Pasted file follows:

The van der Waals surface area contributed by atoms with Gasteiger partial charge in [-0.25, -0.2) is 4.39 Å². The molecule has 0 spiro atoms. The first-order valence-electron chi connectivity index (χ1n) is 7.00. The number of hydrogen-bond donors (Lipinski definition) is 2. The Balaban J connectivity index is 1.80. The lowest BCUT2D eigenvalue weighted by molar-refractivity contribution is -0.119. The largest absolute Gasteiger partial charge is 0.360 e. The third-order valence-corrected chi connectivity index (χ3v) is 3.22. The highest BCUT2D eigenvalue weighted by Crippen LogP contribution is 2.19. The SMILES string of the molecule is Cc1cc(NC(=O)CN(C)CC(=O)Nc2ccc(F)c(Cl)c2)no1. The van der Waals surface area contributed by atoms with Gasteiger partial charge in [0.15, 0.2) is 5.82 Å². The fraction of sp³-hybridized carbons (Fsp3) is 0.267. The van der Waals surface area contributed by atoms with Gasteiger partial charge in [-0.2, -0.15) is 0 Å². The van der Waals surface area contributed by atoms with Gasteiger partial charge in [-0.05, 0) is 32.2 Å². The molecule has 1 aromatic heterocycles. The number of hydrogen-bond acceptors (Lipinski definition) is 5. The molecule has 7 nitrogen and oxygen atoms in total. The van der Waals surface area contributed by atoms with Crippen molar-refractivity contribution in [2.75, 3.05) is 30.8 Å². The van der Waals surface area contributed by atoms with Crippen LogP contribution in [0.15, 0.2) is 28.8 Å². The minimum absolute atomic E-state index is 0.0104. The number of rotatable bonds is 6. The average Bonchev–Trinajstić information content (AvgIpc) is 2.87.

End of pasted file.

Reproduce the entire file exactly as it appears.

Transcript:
The van der Waals surface area contributed by atoms with Gasteiger partial charge in [-0.25, -0.2) is 4.39 Å². The molecule has 0 spiro atoms. The first-order valence-electron chi connectivity index (χ1n) is 7.00. The number of hydrogen-bond donors (Lipinski definition) is 2. The Balaban J connectivity index is 1.80. The lowest BCUT2D eigenvalue weighted by molar-refractivity contribution is -0.119. The largest absolute Gasteiger partial charge is 0.360 e. The third-order valence-corrected chi connectivity index (χ3v) is 3.22. The highest BCUT2D eigenvalue weighted by Crippen LogP contribution is 2.19. The SMILES string of the molecule is Cc1cc(NC(=O)CN(C)CC(=O)Nc2ccc(F)c(Cl)c2)no1. The van der Waals surface area contributed by atoms with Gasteiger partial charge in [0.15, 0.2) is 5.82 Å². The fraction of sp³-hybridized carbons (Fsp3) is 0.267. The van der Waals surface area contributed by atoms with Gasteiger partial charge in [-0.2, -0.15) is 0 Å². The van der Waals surface area contributed by atoms with Gasteiger partial charge in [-0.05, 0) is 32.2 Å². The molecule has 1 aromatic heterocycles. The number of hydrogen-bond acceptors (Lipinski definition) is 5. The molecule has 7 nitrogen and oxygen atoms in total. The van der Waals surface area contributed by atoms with Crippen molar-refractivity contribution in [2.75, 3.05) is 30.8 Å². The van der Waals surface area contributed by atoms with Crippen LogP contribution in [0.15, 0.2) is 28.8 Å². The minimum absolute atomic E-state index is 0.0104. The number of rotatable bonds is 6. The average Bonchev–Trinajstić information content (AvgIpc) is 2.87.